I was astonished to read (on Dan’s blog) that Mozilla doesn’t think users want to access the Web on mobile devices. Hence my picture above of what Mozilla must have in mind when it comes to the Web on the move, anytime, anywhere.
Brendan Eich, CTO of Mozilla is the reason for this post though. According to Dan, Brendan said
I don’t believe people are going to browse the Web on their phone. I don’t believe people want to use Wikipedia from their phone.
I’m absolutely amazed by Brendan’s view and I sincerely hope it’s his personal view and not Mozilla’s. Otherwise this $300m business faces the prospect of ending up in the bin alongside it’s parent, Netscape. For a guy who’s incredibly smart working for an organisation that has gained a market share of 10% to 12% of desktop browsers within 2 years, his comments are a little surprising to say the least. Brendan’s comments in my opinion, lack vision. Hell, they lack logic.
I couldn’t disagree more with Brendan. There are more people in the world who don’t have access to the Web than there are people who do. Of those people, most of them are in developing countries. The vast majority of them are extremely likely to use a mobile devices as their primary access point to the Web as it’s more difficult and more expensive to roll out fix lined networks than it is mobile.
Google announced some statistics recently that back up my view. BANGALORE, India (AFP) – Google vice president and chief Internet evangelist Vinton G. Cerf has predicted that mobile phones, not personal computers, will fuel growth of the worldwide web as countries like India snap up millions of handsets monthly.
From 50 million in 1997, the number of people who have logged onto the Internet has exploded to nearly 1.1 billion, Cerf, who is considered one of the founding fathers of the Internet, said Tuesday.
Yet, the Internet only reaches a sixth of the world’s population, Cerf told reporters during a visit to this southern city, known as India’s Silicon Valley, where Google has a research and development facility.
Worldwide there are 2.5 billion mobile-phone users, whose numbers are growing rapidly in developing countries led by China and India, the world’s most populous countries, Cerf said in his presentation.
India, a country of 1.1 billion people, alone is adding seven million mobile-phone users a month, a powerful enough lure for British telecom giant Vodafone to pay 11.1 billion dollars for a controlling stake in local mobile firm Hutch-Essar this month. Read the original new article.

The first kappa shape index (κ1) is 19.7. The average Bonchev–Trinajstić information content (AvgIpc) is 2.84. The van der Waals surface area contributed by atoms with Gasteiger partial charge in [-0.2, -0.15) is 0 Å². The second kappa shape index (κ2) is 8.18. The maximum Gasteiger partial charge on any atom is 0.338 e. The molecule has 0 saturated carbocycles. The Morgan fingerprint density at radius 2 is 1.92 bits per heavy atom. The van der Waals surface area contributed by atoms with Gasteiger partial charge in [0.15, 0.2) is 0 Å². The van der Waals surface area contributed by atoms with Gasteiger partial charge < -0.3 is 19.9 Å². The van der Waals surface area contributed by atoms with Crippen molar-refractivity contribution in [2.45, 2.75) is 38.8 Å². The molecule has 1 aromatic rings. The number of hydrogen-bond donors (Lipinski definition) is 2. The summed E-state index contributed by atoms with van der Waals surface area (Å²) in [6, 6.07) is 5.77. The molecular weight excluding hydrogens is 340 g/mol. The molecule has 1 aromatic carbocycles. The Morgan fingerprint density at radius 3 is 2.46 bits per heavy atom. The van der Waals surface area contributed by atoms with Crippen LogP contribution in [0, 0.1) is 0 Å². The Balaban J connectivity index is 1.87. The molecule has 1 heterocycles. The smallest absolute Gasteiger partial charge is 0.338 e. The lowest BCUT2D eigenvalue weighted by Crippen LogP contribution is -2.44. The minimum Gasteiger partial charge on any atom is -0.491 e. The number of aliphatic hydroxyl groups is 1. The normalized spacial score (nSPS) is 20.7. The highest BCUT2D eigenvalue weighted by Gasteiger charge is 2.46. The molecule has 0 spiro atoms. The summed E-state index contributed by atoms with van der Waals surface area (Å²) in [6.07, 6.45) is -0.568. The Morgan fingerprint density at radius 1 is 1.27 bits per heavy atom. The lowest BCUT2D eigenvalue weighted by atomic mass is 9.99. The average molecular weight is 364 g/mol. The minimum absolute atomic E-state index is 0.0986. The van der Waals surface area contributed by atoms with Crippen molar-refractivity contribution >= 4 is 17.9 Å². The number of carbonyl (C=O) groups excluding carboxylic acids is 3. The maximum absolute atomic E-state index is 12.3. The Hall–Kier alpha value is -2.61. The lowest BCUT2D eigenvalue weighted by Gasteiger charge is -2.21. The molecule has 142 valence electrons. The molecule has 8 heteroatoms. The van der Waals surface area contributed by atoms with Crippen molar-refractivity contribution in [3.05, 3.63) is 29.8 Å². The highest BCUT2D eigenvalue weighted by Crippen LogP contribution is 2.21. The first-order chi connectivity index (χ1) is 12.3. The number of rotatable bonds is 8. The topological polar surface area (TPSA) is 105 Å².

I feel so strongly about helping to bring the Web to more people, I decided to become a founding sponsor of the W3C Mobile Web Initiative (MWI). One of the goals of the MWI is to create best practice guidelines to help developers build Web sites that will work on desktop computers, but importantly, work better on mobile devices too.
Other founding sponsors include Vodafone Group, Nokia, HP, Opera, MobileAware, ftgroup and Volantis. Other active participants within the initiative include companies such as AOL, .mobi, Google and Telefonica.
One of my recent posts amassed a staggering word count that exceeded 17,000, with comments from Google, .mobi, Opera, WURFL and more. I had to splinter the conversation into a different post which is still ongoing and awaiting a response from me.
The mobile web is a hot topic and there’s always room for disagreement. However, I’m still amazed to hear the fastest growing desktop browser say that it doesn’t think people will want to use a mobile to browse the Web. Perhaps they should have a chat with Apple.
Mozilla, I love what you’re doing. Hell, we’ve got a cool Firefox extension ourselves. However, please pull your head out of the sand if you really believe mobile is only for calling your granny.
Thanks to Keith Waters (France Telecom) for the picture above.